When we arrived at the trauma center, we were taken into a secluded area of the emergency room waiting area and told that our children were still alive, not breathing on their own, but alive.  At that moment, I felt that my kids had been restored to me.  I immediately fell on the floor thanking and praising God and making a general scene, but I didn't care.  All the emotion that had been building in my heart as we drove the one hour to the trauma unit just came flooding out of me.  That hour was the longest of my life.  For one hour we sat in relative silence as we wondered how many were still alive, which ones were still alive, was the oldest daughter who was also injured paralyzed,  were there other life altering injuries, would we have to say goodbye, would we even get to say goodbye? 

Upon learning that for now they were all alive, we were escorted to ICU.  I walked right past their beds because their faces were so swollen and distorted that I didn't recognize them.  They were both in drug induced comas.  When they did awake within the next two weeks, neither one of them had the slightest idea who I was.  I was just some woman that sat by their beds, prayed with them, and met their every need.  The nurses prepared me to expect that they would never be the same people I had once known because that is a common occurrence with brain injuries.  Once again, they were lost to me.  My heart ached and rejoiced at the same time.  In prayer I told the Lord that it felt as if my children had died even though I could clearly see that they were still breathing.  That night my Bible fell open to Jeremiah and my eyes came to rest on Jeremiah 31:15

"Thus the Lord saith, a voice was heard in Ramah, lamentation and bitter weeping, Rachel weeping for her children refused to be comforted for her children, because they were not."

In that moment, I was flooded with the knowledge that the Lord had heard my prayer and that He understood.  It's comforting when you realize that God is right in the middle of your situation.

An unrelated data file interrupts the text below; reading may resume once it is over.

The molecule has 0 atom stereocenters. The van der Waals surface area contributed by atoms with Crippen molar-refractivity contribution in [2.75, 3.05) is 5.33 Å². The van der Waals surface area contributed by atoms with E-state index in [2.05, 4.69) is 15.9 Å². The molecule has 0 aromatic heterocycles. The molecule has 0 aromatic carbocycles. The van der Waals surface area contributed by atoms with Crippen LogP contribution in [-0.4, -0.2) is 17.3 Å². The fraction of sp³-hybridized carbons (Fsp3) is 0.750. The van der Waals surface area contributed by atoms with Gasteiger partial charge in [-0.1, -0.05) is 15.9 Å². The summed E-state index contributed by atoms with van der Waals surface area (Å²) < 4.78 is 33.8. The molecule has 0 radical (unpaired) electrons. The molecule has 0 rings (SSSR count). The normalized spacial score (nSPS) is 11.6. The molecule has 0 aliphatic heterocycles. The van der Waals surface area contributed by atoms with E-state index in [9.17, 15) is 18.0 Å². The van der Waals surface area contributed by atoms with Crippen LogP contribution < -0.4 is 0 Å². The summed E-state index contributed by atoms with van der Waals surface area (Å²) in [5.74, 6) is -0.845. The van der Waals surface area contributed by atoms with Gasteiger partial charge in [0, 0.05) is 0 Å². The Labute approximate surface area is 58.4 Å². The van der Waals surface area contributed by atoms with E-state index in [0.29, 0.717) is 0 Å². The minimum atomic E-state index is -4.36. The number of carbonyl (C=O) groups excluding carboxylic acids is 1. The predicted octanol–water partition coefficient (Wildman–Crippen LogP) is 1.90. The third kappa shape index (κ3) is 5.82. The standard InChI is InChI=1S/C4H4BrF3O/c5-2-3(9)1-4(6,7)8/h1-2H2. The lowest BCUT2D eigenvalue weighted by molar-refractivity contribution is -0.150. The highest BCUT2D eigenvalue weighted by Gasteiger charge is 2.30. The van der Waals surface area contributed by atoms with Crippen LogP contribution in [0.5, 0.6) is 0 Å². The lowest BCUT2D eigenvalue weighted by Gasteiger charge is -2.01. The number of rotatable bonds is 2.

And God understood as well when the families of those 33 miners camped on top of the very earth that held their loved ones captive.  It was as physically close as they could get to them.  They knew their loved ones were alive, but they were still lost to them. I'm sure too that at some point some of the questions that went through my mind in that hour long ride probably visited them in it's tormenting fashion as well.  My heart ached for them.
My children were eventually returned to me.  The greatest words I have ever heard in my entire life were heard the day that each of them, when asked by a therapist who I was, looked at me and said with a smile, "Mamma".   I didn't have to wait 69 days to finally be reunited with my children, but even for me, the several weeks I did wait seemed an eternity.  So as I watched those miners embracing their loved ones as they stepped from that rescue capsule, the poignancy of that moment brought tears to my eyes.  Memories flooded my mind.  Gratitude flooded my heart.  And hope for the future and all that it will hold for us to face sprang up as I remembered the faithfulness and the closeness that God promises in times of dire need.  

Scripture tells us that we are to "comfort each other with the comfort that we have been comforted with".  Some times, we wonder why we go through the trial and hurts that we do.  Sometimes we find out why, but more often there is no obvious or immediate explanation.  But when facing trials, we have a choice.  To face them or to face God.  If we choose to face God, looking to Him alone, He meets us with divine comfort, extraordinary strength, and peace that passes all understanding.  When we are through the trial, we then have something to offer to those who are going through trials themselves.  So if we allow God to be God in our trials He will arm us to deal them and equip us to be a blessing in the future.  When we identify with each other's trials we are more effective in our prayer and practical help.   

He is the fourth man in the fire.  He was the 34th man in that mine.  He is the same, yesterday, today and forever.  

Tuesday, October 12, 2010

What You've Missed

I truly am taking a break from blogging.  However, since my blog is a kind of electronic journal that my family also reads, I may throw some things on it from time to time.  Since the time of my last posting, life has continued barrelling down the road like a Nascar driver on the autobahn.   Here are some of the things you missed:

~The microwave exploded.~